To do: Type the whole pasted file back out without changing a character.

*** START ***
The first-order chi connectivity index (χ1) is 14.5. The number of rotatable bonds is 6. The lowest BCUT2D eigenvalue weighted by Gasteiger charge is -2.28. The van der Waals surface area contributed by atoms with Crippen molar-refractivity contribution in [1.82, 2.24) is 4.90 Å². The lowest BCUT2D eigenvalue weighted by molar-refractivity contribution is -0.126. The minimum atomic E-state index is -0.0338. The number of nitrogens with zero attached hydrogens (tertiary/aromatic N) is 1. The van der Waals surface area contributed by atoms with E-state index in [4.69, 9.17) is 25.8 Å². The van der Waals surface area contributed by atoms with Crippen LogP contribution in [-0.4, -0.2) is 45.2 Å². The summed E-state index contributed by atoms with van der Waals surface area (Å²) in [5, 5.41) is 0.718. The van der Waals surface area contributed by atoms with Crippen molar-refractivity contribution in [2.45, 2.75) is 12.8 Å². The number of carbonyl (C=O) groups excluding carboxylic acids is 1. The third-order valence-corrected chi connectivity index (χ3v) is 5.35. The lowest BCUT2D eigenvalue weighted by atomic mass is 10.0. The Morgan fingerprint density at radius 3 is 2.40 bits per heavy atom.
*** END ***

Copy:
The first-order chi connectivity index (χ1) is 14.5. The number of rotatable bonds is 6. The lowest BCUT2D eigenvalue weighted by Gasteiger charge is -2.28. The van der Waals surface area contributed by atoms with Crippen molar-refractivity contribution in [1.82, 2.24) is 4.90 Å². The lowest BCUT2D eigenvalue weighted by molar-refractivity contribution is -0.126. The minimum atomic E-state index is -0.0338. The number of nitrogens with zero attached hydrogens (tertiary/aromatic N) is 1. The van der Waals surface area contributed by atoms with E-state index in [4.69, 9.17) is 25.8 Å². The van der Waals surface area contributed by atoms with Crippen LogP contribution in [-0.4, -0.2) is 45.2 Å². The summed E-state index contributed by atoms with van der Waals surface area (Å²) in [5, 5.41) is 0.718. The van der Waals surface area contributed by atoms with Crippen molar-refractivity contribution in [2.45, 2.75) is 12.8 Å². The number of carbonyl (C=O) groups excluding carboxylic acids is 1. The third-order valence-corrected chi connectivity index (χ3v) is 5.35. The lowest BCUT2D eigenvalue weighted by atomic mass is 10.0. The Morgan fingerprint density at radius 3 is 2.40 bits per heavy atom.